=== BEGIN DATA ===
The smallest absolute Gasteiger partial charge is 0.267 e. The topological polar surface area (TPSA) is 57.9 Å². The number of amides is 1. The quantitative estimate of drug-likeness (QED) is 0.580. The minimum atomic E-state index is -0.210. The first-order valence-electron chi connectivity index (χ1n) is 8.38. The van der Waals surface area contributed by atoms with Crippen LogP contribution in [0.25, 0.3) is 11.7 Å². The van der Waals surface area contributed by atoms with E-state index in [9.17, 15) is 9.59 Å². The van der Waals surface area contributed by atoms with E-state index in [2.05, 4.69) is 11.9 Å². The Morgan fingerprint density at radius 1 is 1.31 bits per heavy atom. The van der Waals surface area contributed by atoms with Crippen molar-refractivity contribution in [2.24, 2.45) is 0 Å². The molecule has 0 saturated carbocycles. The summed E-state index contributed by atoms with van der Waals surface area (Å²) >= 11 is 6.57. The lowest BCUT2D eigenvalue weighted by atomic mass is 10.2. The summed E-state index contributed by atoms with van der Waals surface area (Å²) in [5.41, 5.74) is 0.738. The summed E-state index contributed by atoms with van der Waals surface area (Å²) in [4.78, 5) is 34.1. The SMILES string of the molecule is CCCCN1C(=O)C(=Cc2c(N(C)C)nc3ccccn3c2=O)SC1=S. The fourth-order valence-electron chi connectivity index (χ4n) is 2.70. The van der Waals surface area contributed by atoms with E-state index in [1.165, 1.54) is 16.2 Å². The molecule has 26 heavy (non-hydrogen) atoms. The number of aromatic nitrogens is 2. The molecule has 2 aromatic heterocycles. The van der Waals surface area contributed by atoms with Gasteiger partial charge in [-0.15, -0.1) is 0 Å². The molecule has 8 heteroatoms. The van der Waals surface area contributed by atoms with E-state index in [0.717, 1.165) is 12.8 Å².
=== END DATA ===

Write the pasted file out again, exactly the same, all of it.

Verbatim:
The smallest absolute Gasteiger partial charge is 0.267 e. The topological polar surface area (TPSA) is 57.9 Å². The number of amides is 1. The quantitative estimate of drug-likeness (QED) is 0.580. The minimum atomic E-state index is -0.210. The first-order valence-electron chi connectivity index (χ1n) is 8.38. The van der Waals surface area contributed by atoms with Crippen LogP contribution in [0.25, 0.3) is 11.7 Å². The van der Waals surface area contributed by atoms with E-state index in [9.17, 15) is 9.59 Å². The van der Waals surface area contributed by atoms with E-state index in [2.05, 4.69) is 11.9 Å². The Morgan fingerprint density at radius 1 is 1.31 bits per heavy atom. The van der Waals surface area contributed by atoms with Crippen molar-refractivity contribution in [2.24, 2.45) is 0 Å². The molecule has 0 saturated carbocycles. The summed E-state index contributed by atoms with van der Waals surface area (Å²) >= 11 is 6.57. The lowest BCUT2D eigenvalue weighted by atomic mass is 10.2. The summed E-state index contributed by atoms with van der Waals surface area (Å²) in [5.41, 5.74) is 0.738. The summed E-state index contributed by atoms with van der Waals surface area (Å²) in [4.78, 5) is 34.1. The SMILES string of the molecule is CCCCN1C(=O)C(=Cc2c(N(C)C)nc3ccccn3c2=O)SC1=S. The fourth-order valence-electron chi connectivity index (χ4n) is 2.70. The van der Waals surface area contributed by atoms with E-state index in [1.165, 1.54) is 16.2 Å². The molecule has 26 heavy (non-hydrogen) atoms. The number of aromatic nitrogens is 2. The molecule has 2 aromatic heterocycles. The van der Waals surface area contributed by atoms with Gasteiger partial charge in [-0.15, -0.1) is 0 Å². The molecule has 8 heteroatoms. The van der Waals surface area contributed by atoms with E-state index in [0.717, 1.165) is 12.8 Å².